The Whisper of Damkina Part Thirty

August 6th, 2014  |  Published in Whisper of Damkina  |  4 Comments

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Niobe’s mother Linda was one of the chief marine biologists on Cels. She and her team were responsible for monitoring the stability of the bioformed oceans around Western Cels. Indeed when Amanpreet and her crew arrived at Niobe’s family home – a large single story whitewashed house of lovely naturalistic curves and no hard edges which stood on the tropical coast several miles from the nearest city – her mother and two assistants were just making their way up the beach dressed in wetsuits and carrying boxes of samples.

“Mum!” Niobe ran down the beach to greet her and Linda immediately put down the samples she was carrying and swept her into a hug. Niobe seemed completely unfazed by the fact her clothes were getting soaked as she hugged her back. “Let me help you with this.” She reached for the samples.

“Nonsense.” Linda picked them up before she could. “You and your colleagues are guests.” She lead them back the beach and into the porch where she stripped off the wetsuit and shrugged on a robe without a hint of self-consciousness before letting them into the rest of house. “Welcome, dear friends. You’re a bit earlier than I expected but make yourselves at home, most of you know where everything is. I need a shower so I’ll join you soon.” She disappeared into the bathroom.

Amanpreet flopped onto one of the comfortable sofas in the main living area. “I wonder how long Kayla will be.”

“Not too long I imagine,” Niobe said. “It shouldn’t take more than a couple of hours to fill the forms and get her papers.”

“I hope your mother doesn’t mind you bringing us as well,” Oni said.

“Nah,” Niobe said. “When I told her you and your colleagues were aboard she insisted I bring you as well. She enjoys entertaining especially since Dad is away at Tinia station so much.” She saw Oni’s puzzled look and grinned. “He’s a linguist like me and was part of the first contact team who contacted the Mez when they appeared in system and started bioforming Tinia. Now he’s our chief ambassador to them. I spent a lot of my childhood on Tinia station with him. It’s why I know so much about the Mez.”

“I heard that the Mez did that when we first met them,” one of the other scientists said. “A bit rude starting to bioform a planet without asking the people who already live in a system first.”

Niobe shrugged. “They didn’t realise we were here. Admittedly they hadn’t looked. They knew warmer planets could support life but they’d decided it would never be complex life much the same way we thought of life on colder worlds until we met them.” She chuckled. “Dad says they were mortified when they realised but they’ve been pretty good neighbours since.”

“The Mez are alright.” Linda returned to the room and sat down beside her daughter. There could be no doubt the two women were related, with the same dark brown skin and high cheekbones though Linda kept her hair cropped close to her head unlike her daughter. “And I hear you have a lot to do with them recently.”

“Yes,” Niobe said. “Umi and Storm are from Tinia, and Am helped them out so much they’ve declared her family.”

“Oh, that’s an honour!” Linda said. “Mez don’t declare you family without cause. What happened?”

“It’s quite a story,” Niobe said. “You heard about Promise, I guess?”

“The sophont Fish? Yes, the news has been full of it. This has something to do with that?”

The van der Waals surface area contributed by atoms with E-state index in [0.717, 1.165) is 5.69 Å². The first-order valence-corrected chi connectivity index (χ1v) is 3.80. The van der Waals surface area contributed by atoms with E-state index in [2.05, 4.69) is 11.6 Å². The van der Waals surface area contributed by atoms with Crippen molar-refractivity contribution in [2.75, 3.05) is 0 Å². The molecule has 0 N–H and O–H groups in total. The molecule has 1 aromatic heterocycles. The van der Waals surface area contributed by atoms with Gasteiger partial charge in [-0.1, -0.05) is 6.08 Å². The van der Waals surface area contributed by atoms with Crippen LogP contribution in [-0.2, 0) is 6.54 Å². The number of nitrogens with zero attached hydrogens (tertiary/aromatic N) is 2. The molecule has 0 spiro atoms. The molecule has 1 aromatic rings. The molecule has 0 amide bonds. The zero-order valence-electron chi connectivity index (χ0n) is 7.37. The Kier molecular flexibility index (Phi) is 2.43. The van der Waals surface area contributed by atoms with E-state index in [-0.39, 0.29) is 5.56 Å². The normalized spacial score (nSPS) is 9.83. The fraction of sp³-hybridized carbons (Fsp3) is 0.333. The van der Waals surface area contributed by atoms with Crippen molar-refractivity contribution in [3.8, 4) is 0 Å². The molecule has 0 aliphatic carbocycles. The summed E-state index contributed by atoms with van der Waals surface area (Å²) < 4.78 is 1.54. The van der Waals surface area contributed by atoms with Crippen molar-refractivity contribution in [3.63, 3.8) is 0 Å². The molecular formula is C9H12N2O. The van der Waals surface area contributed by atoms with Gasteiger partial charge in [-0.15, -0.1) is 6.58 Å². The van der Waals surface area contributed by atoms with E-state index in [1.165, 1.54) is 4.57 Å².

Niobe nodded and began to tell her mother the whole story. When she finished Linda smiled at Amanpreet.

“Wow, what you did was really amazing,” she said. “ I can see why they claimed you as kin.”

“It wasn’t that amazing,” Amanpreet said. “Anyone would have helped.”

“Don’t be so sure,” Linda said. “People can be pretty selfish and even though it turned out not to be dangerous you had no way to know that.” She stood up and stretched but I had better get to work preparing dinner.”

“Excuse me, Doct-” Oni began.

“Call me Linda, please,” she said,

“Linda,” he said. “Would you mind if I use your terminal? I could do with checking my messages.”

“Of course you may,” she said. “And over dinner you must tell me more about your work. Studying the development of sophont species must be fascinating.”

“It is,” he agreed as he headed over to the terminal. “And I will.” He logged into the terminal and began paging through his messages. “Ah! We have news from Talis. They’ve managed to simulate stellar positions from the time of the disasters and ask the computer about Corona.”

“Oh?” Amanpreet said. “What did it say?”

“It’s not a coincidence,” he said. “Corona was attacked as well. The Talis people had some contact with them and they were developing hyperspace travel but hadn’t even managed a working prototype. They were doing pretty well in the war but the enemy managed to poison their biosphere triggering a mass extinction event and to stop them escaping.”

“I wonder if that’s it.” Amanpreet narrowed her eyes thoughtfully.

“Hmm?” He tilted his head at her curiously. “What?”

“Talis had a prototype hyperspace ship and Corona was developing one,” she said. “The enemy apparently can’t tolerate hyperspace. I wonder if that’s why they attacked them.”

“It’s a viable theory,” he said. “They might find hyperspace travel threatening.”

“Yes,” she said. “And means we may all be in danger if the Talis computer is right about them still being out there.”

 

 

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4 Responses to “The Whisper of Damkina Part Thirty”

  1. mjkj says:

    Nice
    🙂

  2. torvawk says:

    Well there is a boat load of story line directions! So many different ways to take it… I just cannot imagine.

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